- This is done on the serum of the patient.
- Analyze a fresh sample or store at 4 °C for >72 hours.
- For 6 months stored at -20 °C.
- Avoid prolonged application of a tourniquet. This will lead to hemoconcentration and give a false rise in values.
- Avoid hemolysis and lipemic serum.
- Avoid blood from the side of the I/V infusion which will lower the result.
- The drugs like anabolic steroids, androgens, dextran, growth hormone, progesterone, and insulin increase the protein level.
- Some of the drugs decrease the level like estrogen, hepatotoxic drugs, and oral contraceptives.
- This is the best marker for the liver function activity.
- This test will assess the renal function.
- Assess the protein-losing diseases of intestines, and kidneys.
- Assess the immune disorder.
- Assess impaired nutrition.
- To evaluate the chronic edematous conditions.
- To evaluate the patients with malignancy like lymphoma and myeloma.
- The human bodies contain thousands of the proteins. These are present in the intracellular and extracellular space.
- These are present in the blood, urine, CSF, amniotic fluid, saliva, feces, peritoneal and pleural fluids.
- Proteins are divided into:
- Fibrous e.g. fibrinogen, troponin, collagen, and myosin.
- Globular e.g. hemoglobin, enzymes, peptide hormones, and plasma proteins.
- Globular proteins are compact and have a little or no space for the water in the interior of the molecule.
- Most of the globular proteins retain their biological activities within the narrow range of pH and temperature.
- If these are exposed to high temperature then their molecule is denatured.
- Conjugated proteins examples are lipoproteins, glycoproteins, mucoproteins, metalloproteins, mucoproteins, and phosphoproteins.
- Properties of proteins:
- Molecular size influence the property of the various proteins like smaller molecule can be separated by dialysis, ultrafiltration, chromatography, and density gradient ultracentrifugation.
- Electrical charges of the proteins lead to their mobility in the electrical field. These proteins are separated by electrophoresis.
- The difference in the solubility of the proteins depends upon the pH, temperature, ionic strength and dielectric constant of the solvents.
- Specific binding to the antibodies, hormone receptor, and coenzymes. This is their unique property and these proteins can bind to specific antibodies and this the basis of the immunochemical assay.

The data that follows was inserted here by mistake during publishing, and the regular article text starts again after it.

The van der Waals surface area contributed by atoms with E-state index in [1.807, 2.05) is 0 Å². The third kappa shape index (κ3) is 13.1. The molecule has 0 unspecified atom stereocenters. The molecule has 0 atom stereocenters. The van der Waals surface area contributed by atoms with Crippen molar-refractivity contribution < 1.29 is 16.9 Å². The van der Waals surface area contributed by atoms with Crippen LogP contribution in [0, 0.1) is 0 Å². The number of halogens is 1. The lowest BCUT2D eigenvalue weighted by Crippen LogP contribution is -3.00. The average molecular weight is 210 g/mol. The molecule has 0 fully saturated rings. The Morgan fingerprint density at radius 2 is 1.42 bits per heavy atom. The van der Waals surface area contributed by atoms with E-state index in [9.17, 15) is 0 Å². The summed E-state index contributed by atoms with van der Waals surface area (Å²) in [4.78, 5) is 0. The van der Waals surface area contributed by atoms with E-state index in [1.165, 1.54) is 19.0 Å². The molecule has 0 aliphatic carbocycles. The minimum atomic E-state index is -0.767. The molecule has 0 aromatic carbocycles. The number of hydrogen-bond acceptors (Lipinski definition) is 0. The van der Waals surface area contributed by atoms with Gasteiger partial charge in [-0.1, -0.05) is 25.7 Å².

- Proteins are the source of nutrition and a buffer system.
- Proteins are part of muscles, hormones, enzymes, hemoglobin, and transport protein.
- Their main function is to maintain the osmotic pressure which keeps the fluid within vascular spaces.
- Total serum proteins consist of:
- Other proteins included are:
- C – Reactive protein.
- Miscellaneous proteins are :
- proteins found in other body fluids are :
- urinary protein.
- Cerebrospinal fluid protein.
- Protein in the ascetic and pleural fluid.
- Albumin is made in the liver and it is 60% of the total proteins.
- Albumin main function is to maintain the colloid osmotic pressure.
- Albumin acts as a transport protein for drugs, hormones, and enzymes.
- Albumin is synthesized in the liver so it the measure of liver function.
- The half-life of albumin is 12 to 18 days. So liver damage will not be seen during this period.
- proteins act as carrier proteins and some of these are:
- Functions of proteins
- Proteins demonstrate various biological functions like:
- Enzymes catalyze the biochemical reaction which is essential for the metabolism.
- Proteins, polypeptide and oligopeptide hormones regulate metabolism.
- Antibody proteins and the complement system protect against the infection.
- Proteins maintain the osmotic pressure of the plasma.
- Hemoglobin carries the oxygen.
- Protein coagulation factors take part in hemostasis.
- They transport hormones, vitamins, metals, and drugs.
8. Proteins act as carrier proteins for the transport of various other proteins, hormone, and drugs. These are separated on the electrophoresis.
Proteins and their functions
|Type of protein
||Site of formation
||Maintain blood osmotic pressure
||Transport lipids, fats, and fat-soluble vitamins.
||Transport lipids, fats, and fat-soluble vitamins.
||Take part in the immune system
||Take part in blood coagulation
Albumin act as:
- Transport protein.
- Maintain osmotic pressure.
- Source of endogenous amino acid.
Prealbumin acts as :
- Transport protein for T3 and T4, steroid hormones, and Vit.A.
||4.8 to 8.0
||3.6 to 6.0
||4.6 to 7.0
||4.4 to 7.6
|7 months to one year
||5.1 to 7.3
|1 to 2 years
||5.6 to 7.5
|≥ 3 years
||6.0 to 8.0
||6.4 to 8.3
||6.0 to 7.8
||Lower by ∼0.2
|0 to 4 days
||2.8 to 4.4
|4 days to 14 days
||3.8 to 5.4
|14 to 18 years
||3.2 to 4.5
|18 to 60 years
||3.4 to 4.8
|60 to 90 years
||3.2 to 4.6
||2.9 to 4.5
- To convert into SI unit x 10 = g/L
- Total proteins
- Adult = 6 to 8.0 g/dL.
- Child newborn = 4.6 to 7.4 g/dL.
- Child 1 to 3 years = 5.9 to 7.0 g/dL.
- Child 4 to 6 years = 5.9 to 7.8 g/dL.
- Adult = 3.5 to 5 g/dL.
- Premature infant = 3 to 4.2 g/dL
- Newborn = 3.5 to 5.4 g/dL
- Infants = 4.4 to 5.4 g/dL
- Child = 4 to 5.9 g/dL
Causes of hyperproteinemia:
- Monoclonal gammopathy
- polyclonal gammopathy
Causes of Hypoproteinemia:
- Decrease protein synthesis like liver diseases and decreased amino acid intake
- Increased protein loss like nephrotic syndrome
- Increased protein catabolism like in malignancies, and inflammation
Causes of Hyperalbuminemia:
- This may be due to dehydration
Causes of hypoalbuminemia:
- Decreased albumin synthesis seen in liver diseases and decreased amino acid intake
- Increased albumin loss is seen in kidney diseases like nephrotic syndrome, blood loss, and burns
- Increased catabolism of albumin seen in malignancy and inflammation
- Please see more details in Protein serum Electrophoresis
Possible References Used
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